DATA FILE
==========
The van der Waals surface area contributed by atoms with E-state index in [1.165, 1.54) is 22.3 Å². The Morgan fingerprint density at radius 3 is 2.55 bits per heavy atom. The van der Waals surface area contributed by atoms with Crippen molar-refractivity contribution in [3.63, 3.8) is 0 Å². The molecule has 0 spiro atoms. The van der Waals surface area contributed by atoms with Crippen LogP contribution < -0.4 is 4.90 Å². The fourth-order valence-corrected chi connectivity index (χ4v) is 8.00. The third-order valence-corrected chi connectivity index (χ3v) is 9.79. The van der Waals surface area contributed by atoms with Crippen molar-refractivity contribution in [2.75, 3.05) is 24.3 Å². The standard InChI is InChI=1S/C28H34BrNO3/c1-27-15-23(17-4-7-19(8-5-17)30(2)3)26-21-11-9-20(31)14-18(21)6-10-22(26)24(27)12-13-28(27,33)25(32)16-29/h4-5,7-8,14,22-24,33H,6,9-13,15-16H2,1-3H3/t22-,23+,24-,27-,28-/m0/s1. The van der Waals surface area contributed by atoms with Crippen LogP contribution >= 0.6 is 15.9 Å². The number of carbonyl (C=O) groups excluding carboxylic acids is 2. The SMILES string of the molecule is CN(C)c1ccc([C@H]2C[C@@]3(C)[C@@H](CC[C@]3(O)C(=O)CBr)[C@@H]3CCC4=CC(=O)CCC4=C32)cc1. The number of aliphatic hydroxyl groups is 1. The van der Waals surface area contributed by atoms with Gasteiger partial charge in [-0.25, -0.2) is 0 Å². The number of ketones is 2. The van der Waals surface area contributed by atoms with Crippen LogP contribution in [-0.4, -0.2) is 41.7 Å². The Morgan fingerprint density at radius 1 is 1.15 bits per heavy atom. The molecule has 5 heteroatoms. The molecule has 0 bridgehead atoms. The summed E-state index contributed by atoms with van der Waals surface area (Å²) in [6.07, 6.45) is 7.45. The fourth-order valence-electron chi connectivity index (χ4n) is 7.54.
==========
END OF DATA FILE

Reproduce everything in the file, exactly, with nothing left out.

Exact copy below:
The van der Waals surface area contributed by atoms with E-state index in [1.165, 1.54) is 22.3 Å². The Morgan fingerprint density at radius 3 is 2.55 bits per heavy atom. The van der Waals surface area contributed by atoms with Crippen molar-refractivity contribution in [3.63, 3.8) is 0 Å². The molecule has 0 spiro atoms. The van der Waals surface area contributed by atoms with Crippen LogP contribution < -0.4 is 4.90 Å². The fourth-order valence-corrected chi connectivity index (χ4v) is 8.00. The third-order valence-corrected chi connectivity index (χ3v) is 9.79. The van der Waals surface area contributed by atoms with Crippen molar-refractivity contribution in [2.75, 3.05) is 24.3 Å². The standard InChI is InChI=1S/C28H34BrNO3/c1-27-15-23(17-4-7-19(8-5-17)30(2)3)26-21-11-9-20(31)14-18(21)6-10-22(26)24(27)12-13-28(27,33)25(32)16-29/h4-5,7-8,14,22-24,33H,6,9-13,15-16H2,1-3H3/t22-,23+,24-,27-,28-/m0/s1. The van der Waals surface area contributed by atoms with Crippen LogP contribution >= 0.6 is 15.9 Å². The number of carbonyl (C=O) groups excluding carboxylic acids is 2. The SMILES string of the molecule is CN(C)c1ccc([C@H]2C[C@@]3(C)[C@@H](CC[C@]3(O)C(=O)CBr)[C@@H]3CCC4=CC(=O)CCC4=C32)cc1. The number of aliphatic hydroxyl groups is 1. The van der Waals surface area contributed by atoms with Gasteiger partial charge in [-0.25, -0.2) is 0 Å². The number of ketones is 2. The van der Waals surface area contributed by atoms with Crippen LogP contribution in [-0.4, -0.2) is 41.7 Å². The Morgan fingerprint density at radius 1 is 1.15 bits per heavy atom. The molecule has 5 heteroatoms. The molecule has 0 bridgehead atoms. The summed E-state index contributed by atoms with van der Waals surface area (Å²) in [6.07, 6.45) is 7.45. The fourth-order valence-electron chi connectivity index (χ4n) is 7.54.